“We’re talking about lawfully authorized intercepts,” said Valerie E. Caproni, general counsel for the Federal Bureau of Investigation. “We’re not talking expanding authority. We’re talking about preserving our ability to execute our existing authority in order to protect the public safety and national security.”

Investigators have been concerned for years that changing communications technology could damage their ability to conduct surveillance. In recent months, officials from the F.B.I., the Justice Department, the National Security Agency, the White House and other agencies have been meeting to develop a proposed solution.

Wednesday, September 29, 2010

money - the most powerful social technology

paeconreview | In Issue 53 of the real-world economics review Richard Smith called for ‘a practical, workable post-capitalist ecological economy, an economy by the people, for the people, that is geared to production for need, not for profit’ (2010:42). He suggests economic theorists should ‘go back to the drawing board’ to re-frame how such an economy would operate. In my book The Future of Money I have explored whether the money system could be a possible mechanism for achieving a socially just, democratically administered, sufficiency economy (2010a). A sufficiency economy would be one oriented to meeting people’s material needs to the minimum necessary to enable a high quality of life for all. My case for advocating the money system is that as a socially constructed intangible economic form it is most immediately amenable to collective social action. As Geoffrey Ingham has argued ‘ the most powerful of the social technologies’ (2004: 202). A major proviso is that even radial reform of the money system will not eliminate the private ownership and control of tangible economic resources, a key element of the capitalist economy, but it could provide a stepping stone to radical social change.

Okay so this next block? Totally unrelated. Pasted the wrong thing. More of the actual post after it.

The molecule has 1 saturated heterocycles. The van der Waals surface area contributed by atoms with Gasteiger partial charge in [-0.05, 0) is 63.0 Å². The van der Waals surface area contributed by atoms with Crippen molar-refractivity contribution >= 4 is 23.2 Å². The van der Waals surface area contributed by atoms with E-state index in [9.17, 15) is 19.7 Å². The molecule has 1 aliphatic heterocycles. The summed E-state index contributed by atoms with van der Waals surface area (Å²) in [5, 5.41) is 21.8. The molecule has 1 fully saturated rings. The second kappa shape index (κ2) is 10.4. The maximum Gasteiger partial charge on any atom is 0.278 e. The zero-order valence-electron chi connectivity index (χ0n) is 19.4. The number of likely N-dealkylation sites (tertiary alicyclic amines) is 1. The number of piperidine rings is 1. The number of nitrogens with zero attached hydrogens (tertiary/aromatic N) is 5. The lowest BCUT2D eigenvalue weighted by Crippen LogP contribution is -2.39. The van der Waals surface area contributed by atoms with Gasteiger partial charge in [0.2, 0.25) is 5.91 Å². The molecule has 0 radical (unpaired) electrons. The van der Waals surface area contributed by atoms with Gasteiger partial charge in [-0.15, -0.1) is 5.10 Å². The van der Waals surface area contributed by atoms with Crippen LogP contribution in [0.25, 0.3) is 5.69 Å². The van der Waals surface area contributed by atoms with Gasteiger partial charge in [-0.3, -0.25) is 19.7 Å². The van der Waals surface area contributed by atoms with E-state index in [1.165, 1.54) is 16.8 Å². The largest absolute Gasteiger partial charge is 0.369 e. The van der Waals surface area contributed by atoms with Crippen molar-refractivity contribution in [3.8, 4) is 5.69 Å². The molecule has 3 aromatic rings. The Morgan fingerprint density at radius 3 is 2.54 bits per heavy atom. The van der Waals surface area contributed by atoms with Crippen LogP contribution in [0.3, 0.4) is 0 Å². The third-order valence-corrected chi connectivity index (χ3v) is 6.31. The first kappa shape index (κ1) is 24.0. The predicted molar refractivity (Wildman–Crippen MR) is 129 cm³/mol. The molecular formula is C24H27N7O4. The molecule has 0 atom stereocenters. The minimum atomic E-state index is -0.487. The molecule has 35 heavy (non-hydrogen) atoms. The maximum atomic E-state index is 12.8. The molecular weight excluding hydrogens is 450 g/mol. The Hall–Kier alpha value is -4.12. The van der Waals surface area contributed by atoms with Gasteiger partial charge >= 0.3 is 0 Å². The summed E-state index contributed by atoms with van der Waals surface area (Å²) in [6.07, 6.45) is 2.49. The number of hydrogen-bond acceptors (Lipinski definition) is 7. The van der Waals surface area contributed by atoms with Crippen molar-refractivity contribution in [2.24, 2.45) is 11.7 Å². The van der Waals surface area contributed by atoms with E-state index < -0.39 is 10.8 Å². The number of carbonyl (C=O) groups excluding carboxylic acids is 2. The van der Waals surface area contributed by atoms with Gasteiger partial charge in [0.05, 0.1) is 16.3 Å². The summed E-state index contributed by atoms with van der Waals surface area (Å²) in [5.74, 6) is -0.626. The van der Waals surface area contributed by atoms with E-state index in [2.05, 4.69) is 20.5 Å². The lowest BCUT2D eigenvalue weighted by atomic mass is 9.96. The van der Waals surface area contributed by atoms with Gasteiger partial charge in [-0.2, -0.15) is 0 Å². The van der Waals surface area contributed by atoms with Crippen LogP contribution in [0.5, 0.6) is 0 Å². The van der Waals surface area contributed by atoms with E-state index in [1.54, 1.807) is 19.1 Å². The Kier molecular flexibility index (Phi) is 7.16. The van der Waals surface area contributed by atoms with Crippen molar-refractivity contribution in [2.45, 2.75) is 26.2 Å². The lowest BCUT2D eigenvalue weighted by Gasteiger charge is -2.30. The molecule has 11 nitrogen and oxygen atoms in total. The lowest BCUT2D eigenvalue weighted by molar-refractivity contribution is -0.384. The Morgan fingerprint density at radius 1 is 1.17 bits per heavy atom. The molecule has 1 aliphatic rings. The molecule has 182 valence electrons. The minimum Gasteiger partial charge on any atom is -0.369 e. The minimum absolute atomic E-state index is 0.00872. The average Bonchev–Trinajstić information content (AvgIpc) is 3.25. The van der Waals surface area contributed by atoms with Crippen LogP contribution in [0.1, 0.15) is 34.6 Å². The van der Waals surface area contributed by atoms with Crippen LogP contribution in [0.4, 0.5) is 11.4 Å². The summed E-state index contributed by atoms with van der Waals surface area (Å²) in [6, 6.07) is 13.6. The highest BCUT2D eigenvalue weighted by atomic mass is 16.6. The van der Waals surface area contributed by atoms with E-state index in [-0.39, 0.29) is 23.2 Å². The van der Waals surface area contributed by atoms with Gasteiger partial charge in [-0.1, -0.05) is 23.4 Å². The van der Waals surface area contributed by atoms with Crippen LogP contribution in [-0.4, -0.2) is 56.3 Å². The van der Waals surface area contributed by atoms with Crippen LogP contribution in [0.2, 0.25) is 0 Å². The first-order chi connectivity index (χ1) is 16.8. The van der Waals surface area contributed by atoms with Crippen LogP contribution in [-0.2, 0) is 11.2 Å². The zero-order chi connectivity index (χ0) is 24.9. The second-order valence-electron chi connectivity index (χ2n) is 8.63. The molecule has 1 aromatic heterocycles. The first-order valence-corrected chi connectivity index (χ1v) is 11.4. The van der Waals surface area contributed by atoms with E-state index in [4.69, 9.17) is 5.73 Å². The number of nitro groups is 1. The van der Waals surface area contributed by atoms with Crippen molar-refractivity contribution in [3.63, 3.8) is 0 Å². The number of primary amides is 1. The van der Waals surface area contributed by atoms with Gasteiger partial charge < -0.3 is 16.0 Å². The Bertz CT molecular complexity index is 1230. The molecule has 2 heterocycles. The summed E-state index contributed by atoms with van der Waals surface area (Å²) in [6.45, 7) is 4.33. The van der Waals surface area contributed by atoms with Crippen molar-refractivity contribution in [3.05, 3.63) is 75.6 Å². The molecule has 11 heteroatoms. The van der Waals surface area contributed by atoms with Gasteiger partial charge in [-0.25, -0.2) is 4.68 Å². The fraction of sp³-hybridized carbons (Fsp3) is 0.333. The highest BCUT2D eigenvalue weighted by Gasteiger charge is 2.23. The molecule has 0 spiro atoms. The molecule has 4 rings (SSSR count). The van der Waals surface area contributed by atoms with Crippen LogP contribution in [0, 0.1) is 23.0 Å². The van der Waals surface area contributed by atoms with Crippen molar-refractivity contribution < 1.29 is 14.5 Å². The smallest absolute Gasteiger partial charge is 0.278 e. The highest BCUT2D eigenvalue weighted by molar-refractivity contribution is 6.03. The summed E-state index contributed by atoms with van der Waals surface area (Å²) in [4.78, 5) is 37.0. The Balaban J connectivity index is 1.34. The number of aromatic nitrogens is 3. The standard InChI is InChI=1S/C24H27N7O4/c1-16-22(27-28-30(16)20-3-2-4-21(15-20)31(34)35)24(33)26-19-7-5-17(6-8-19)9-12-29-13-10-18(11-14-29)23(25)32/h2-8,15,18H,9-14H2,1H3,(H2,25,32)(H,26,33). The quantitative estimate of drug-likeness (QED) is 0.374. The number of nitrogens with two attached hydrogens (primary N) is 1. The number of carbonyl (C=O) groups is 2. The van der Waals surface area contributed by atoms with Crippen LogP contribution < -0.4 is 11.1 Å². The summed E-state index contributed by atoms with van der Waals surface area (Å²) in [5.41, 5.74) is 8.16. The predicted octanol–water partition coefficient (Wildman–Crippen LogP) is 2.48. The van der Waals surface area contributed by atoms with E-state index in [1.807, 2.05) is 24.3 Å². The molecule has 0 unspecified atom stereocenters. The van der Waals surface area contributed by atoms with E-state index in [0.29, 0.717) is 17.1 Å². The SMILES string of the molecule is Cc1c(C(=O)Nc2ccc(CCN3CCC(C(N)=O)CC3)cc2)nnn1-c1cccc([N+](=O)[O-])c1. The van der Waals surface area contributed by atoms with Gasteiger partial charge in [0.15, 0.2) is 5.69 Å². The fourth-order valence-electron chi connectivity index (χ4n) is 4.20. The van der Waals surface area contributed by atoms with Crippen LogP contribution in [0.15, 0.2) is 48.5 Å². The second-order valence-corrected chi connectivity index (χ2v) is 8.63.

Those arguing for an ecologically sustainable economy point to the destructive nature of the capitalist market (Scott Cato 2006). This is mainly in terms of externalities and the drive for growth (Scott Cato 2009). Value is attributed to those activities and resources that can immediately access and generate money. Resources not already in private ownership are treated as free goods, and market prices do not take account of long term damage to the environment. The capitalist financial system also drives growth as the search for profits drives competition and expansion together with the reliance on debt-based bank credit to fund the monetary circuit (Rossi 2007, Parguez & Seccareccia 2000). Ecofeminist political economy adds to the ecological critique by pointing out that much of women’s work and lives is excluded from the money-based economy (Mellor 2010b). The market economy and the public economy both frame their activities in money terms, externalising unpaid community and domestic activities. The real economy in ecological and feminist terms would embrace all aspects of the provisioning conditions for human existence to include unpaid work and environmental resources , damage and resilience.